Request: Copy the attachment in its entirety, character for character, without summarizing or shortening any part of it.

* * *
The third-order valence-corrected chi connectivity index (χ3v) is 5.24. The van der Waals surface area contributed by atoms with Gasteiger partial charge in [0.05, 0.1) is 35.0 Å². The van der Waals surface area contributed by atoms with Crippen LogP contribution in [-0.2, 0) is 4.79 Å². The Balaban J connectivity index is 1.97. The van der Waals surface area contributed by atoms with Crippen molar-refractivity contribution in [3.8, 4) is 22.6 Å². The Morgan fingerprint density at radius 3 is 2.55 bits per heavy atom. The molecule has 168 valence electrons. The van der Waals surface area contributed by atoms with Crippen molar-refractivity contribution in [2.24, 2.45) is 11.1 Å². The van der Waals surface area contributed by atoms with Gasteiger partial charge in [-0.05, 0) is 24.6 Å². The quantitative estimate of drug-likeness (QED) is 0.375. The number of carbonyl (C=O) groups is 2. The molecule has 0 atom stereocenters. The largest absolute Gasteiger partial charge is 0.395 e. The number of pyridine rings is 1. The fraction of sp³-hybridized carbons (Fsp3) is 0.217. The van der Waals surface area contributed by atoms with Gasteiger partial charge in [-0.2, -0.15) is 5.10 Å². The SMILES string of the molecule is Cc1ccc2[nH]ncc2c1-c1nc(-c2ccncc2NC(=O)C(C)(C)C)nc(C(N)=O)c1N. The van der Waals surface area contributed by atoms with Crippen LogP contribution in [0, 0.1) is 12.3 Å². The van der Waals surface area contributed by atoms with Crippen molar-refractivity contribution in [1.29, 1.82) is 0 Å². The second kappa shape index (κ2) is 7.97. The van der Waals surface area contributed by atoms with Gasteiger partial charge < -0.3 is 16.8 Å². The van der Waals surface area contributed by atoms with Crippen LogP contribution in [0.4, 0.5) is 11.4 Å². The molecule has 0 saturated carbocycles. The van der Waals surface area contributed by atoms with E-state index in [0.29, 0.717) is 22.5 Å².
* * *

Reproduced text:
The third-order valence-corrected chi connectivity index (χ3v) is 5.24. The van der Waals surface area contributed by atoms with Gasteiger partial charge in [0.05, 0.1) is 35.0 Å². The van der Waals surface area contributed by atoms with Crippen LogP contribution in [-0.2, 0) is 4.79 Å². The Balaban J connectivity index is 1.97. The van der Waals surface area contributed by atoms with Crippen molar-refractivity contribution in [3.8, 4) is 22.6 Å². The Morgan fingerprint density at radius 3 is 2.55 bits per heavy atom. The molecule has 168 valence electrons. The van der Waals surface area contributed by atoms with Crippen molar-refractivity contribution in [2.24, 2.45) is 11.1 Å². The van der Waals surface area contributed by atoms with Gasteiger partial charge in [-0.05, 0) is 24.6 Å². The quantitative estimate of drug-likeness (QED) is 0.375. The number of carbonyl (C=O) groups is 2. The molecule has 0 atom stereocenters. The largest absolute Gasteiger partial charge is 0.395 e. The number of pyridine rings is 1. The fraction of sp³-hybridized carbons (Fsp3) is 0.217. The van der Waals surface area contributed by atoms with Gasteiger partial charge in [-0.2, -0.15) is 5.10 Å². The SMILES string of the molecule is Cc1ccc2[nH]ncc2c1-c1nc(-c2ccncc2NC(=O)C(C)(C)C)nc(C(N)=O)c1N. The van der Waals surface area contributed by atoms with Crippen LogP contribution in [0, 0.1) is 12.3 Å². The van der Waals surface area contributed by atoms with Crippen molar-refractivity contribution in [1.29, 1.82) is 0 Å². The second kappa shape index (κ2) is 7.97. The van der Waals surface area contributed by atoms with Gasteiger partial charge < -0.3 is 16.8 Å². The van der Waals surface area contributed by atoms with Crippen LogP contribution in [0.4, 0.5) is 11.4 Å². The molecule has 0 saturated carbocycles. The van der Waals surface area contributed by atoms with E-state index in [0.29, 0.717) is 22.5 Å².